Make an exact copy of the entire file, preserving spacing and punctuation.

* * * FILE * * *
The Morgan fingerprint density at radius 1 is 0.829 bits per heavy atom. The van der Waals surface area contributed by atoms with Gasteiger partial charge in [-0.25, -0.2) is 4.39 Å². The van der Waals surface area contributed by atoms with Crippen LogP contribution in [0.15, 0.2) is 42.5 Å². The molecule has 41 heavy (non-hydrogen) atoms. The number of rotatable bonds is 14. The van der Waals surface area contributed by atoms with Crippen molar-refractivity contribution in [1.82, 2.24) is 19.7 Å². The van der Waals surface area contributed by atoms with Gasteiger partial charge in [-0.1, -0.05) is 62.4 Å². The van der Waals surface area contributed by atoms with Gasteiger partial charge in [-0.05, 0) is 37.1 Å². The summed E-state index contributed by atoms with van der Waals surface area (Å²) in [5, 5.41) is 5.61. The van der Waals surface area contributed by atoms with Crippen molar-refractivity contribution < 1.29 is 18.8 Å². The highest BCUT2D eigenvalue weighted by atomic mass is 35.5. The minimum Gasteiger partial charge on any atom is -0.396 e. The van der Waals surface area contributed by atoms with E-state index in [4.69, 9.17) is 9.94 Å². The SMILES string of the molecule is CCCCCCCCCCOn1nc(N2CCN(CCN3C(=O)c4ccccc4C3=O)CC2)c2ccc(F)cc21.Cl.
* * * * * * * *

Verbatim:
The Morgan fingerprint density at radius 1 is 0.829 bits per heavy atom. The van der Waals surface area contributed by atoms with Gasteiger partial charge in [-0.25, -0.2) is 4.39 Å². The van der Waals surface area contributed by atoms with Crippen LogP contribution in [0.15, 0.2) is 42.5 Å². The molecule has 41 heavy (non-hydrogen) atoms. The number of rotatable bonds is 14. The van der Waals surface area contributed by atoms with Crippen molar-refractivity contribution in [1.82, 2.24) is 19.7 Å². The van der Waals surface area contributed by atoms with Gasteiger partial charge in [-0.1, -0.05) is 62.4 Å². The van der Waals surface area contributed by atoms with Gasteiger partial charge in [-0.05, 0) is 37.1 Å². The summed E-state index contributed by atoms with van der Waals surface area (Å²) in [5, 5.41) is 5.61. The van der Waals surface area contributed by atoms with Crippen molar-refractivity contribution < 1.29 is 18.8 Å². The highest BCUT2D eigenvalue weighted by atomic mass is 35.5. The minimum Gasteiger partial charge on any atom is -0.396 e. The van der Waals surface area contributed by atoms with E-state index in [4.69, 9.17) is 9.94 Å². The SMILES string of the molecule is CCCCCCCCCCOn1nc(N2CCN(CCN3C(=O)c4ccccc4C3=O)CC2)c2ccc(F)cc21.Cl.